Maybe it’s your problem, an idea you have, a question, or something you want to address.

Or maybe it is a problem that was provided to you by someone else, such as a supervisor or boss.

This problem involves some historical data you have or can access. It also involves some predictions required from new or related data in the future.

Let’s dig deeper.

Let’s look at your problem in more detail.

You have historical data.

You have observations about something, like customers, voltages, prices, etc. collected over time.

You also have some outcome related to each observation, maybe a label like “*good*” or “*bad*” or maybe a quantity like *50.1*.

The problem you want to solve is, given new observations in the future, what is the most likely related outcome?

So far so good?

You need a program. A piece of software.

You need a thing that will take observational data as input and give you the most likely outcome as output.

The outcomes provided by the program need to be right, or really close to right. The program needs to be skillful at providing good outcomes for observations.

With such a piece of software, you could run it multiple times for each observation you have.

You could integrate it into some other software, like an app or webpage, and make use of it.

Am I right?

You want to solve this problem with machine learning or artificial intelligence, or something.

Someone told you to use machine learning or you just think it is the right tool for this job.

But, it’s confusing.

- How do you use machine learning on problems like this?
- Where do you start?
- What math do you need to know before solving this problem?

Does this describe you?

Or maybe you’ve started working on your problem, but you’re stuck.

- What data transforms should you use?
- What algorithm should you use?
- What algorithm configurations should you use?

Is this a better fit for where you’re at?

I am thinking about writing a step-by-step playbook that will walk you through the process of defining your problem, preparing your data, selecting algorithms, and ultimately developing a final model that you can use to make predictions for your problem.

But to make this playbook as useful as possible, I need to know where you are having trouble in this process.

Please, describe where you’re stuck in the comments below.

Share your story. Or even just a small piece.

I promise to read every single one, and even offer advice where possible.

If you are struggling, I strongly recommend following this process when working through a predictive modeling problem:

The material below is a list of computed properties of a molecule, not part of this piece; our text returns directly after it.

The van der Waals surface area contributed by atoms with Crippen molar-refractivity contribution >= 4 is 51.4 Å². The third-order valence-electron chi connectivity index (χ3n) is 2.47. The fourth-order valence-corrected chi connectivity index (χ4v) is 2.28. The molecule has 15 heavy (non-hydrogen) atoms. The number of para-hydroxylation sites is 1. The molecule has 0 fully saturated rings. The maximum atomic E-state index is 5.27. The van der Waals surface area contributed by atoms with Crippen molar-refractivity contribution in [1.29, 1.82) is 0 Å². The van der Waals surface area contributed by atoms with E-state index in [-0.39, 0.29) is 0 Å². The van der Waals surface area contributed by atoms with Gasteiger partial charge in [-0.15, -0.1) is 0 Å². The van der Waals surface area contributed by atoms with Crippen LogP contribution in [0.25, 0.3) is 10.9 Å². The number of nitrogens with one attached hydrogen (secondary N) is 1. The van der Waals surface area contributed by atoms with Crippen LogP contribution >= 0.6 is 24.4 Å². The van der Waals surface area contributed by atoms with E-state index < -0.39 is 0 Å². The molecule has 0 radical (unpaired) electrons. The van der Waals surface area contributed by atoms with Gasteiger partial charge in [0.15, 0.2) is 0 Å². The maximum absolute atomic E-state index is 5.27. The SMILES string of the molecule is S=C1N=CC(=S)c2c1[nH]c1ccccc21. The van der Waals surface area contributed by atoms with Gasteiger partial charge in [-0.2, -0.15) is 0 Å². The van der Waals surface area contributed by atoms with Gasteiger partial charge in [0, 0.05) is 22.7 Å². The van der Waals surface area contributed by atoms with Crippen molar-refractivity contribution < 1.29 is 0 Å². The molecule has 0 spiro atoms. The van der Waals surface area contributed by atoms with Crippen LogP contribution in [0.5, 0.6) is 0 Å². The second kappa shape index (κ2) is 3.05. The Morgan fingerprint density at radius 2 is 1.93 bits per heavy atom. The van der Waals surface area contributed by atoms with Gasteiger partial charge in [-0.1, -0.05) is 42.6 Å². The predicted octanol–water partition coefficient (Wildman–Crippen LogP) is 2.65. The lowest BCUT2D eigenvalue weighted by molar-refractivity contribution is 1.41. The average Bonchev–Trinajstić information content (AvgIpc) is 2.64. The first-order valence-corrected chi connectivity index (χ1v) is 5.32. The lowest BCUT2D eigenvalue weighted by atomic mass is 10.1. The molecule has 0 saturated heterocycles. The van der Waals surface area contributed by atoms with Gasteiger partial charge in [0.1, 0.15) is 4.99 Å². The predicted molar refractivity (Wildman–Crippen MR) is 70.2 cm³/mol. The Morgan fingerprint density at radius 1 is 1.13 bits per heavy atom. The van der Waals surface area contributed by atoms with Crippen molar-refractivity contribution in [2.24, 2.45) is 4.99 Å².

The post So, You are Working on a Machine Learning Problem… appeared first on Machine Learning Mastery.

]]>The post A Gentle Introduction to Applied Machine Learning as a Search Problem appeared first on Machine Learning Mastery.

]]>There is no best training data or best algorithm for your problem, only the best that you can discover.

The application of machine learning is best thought of as search problem for the best mapping of inputs to outputs given the knowledge and resources available to you for a given project.

In this post, you will discover the conceptualization of applied machine learning as a search problem.

After reading this post, you will know:

- That applied machine learning is the problem of approximating an unknown underlying mapping function from inputs to outputs.
- That design decisions such as the choice of data and choice of algorithm narrow the scope of possible mapping functions that you may ultimately choose.
- That the conceptualization of machine learning as a search helps to rationalize the use of ensembles, the spot checking of algorithms and the understanding of what is happening when algorithms learn.

Let’s get started.

This post is divided into 5 parts; they are:

- Problem of Function Approximation
- Function Approximation as Search
- Choice of Data
- Choice of Algorithm
- Implications of Machine Learning as Search

Applied machine learning is the development of a learning system to address a specific learning problem.

The learning problem is characterized by observations comprised of input data and output data and some unknown but coherent relationship between the two.

The goal of the learning system is to learn a generalized mapping between input and output data such that skillful predictions can be made for new instances drawn from the domain where the output variable is unknown.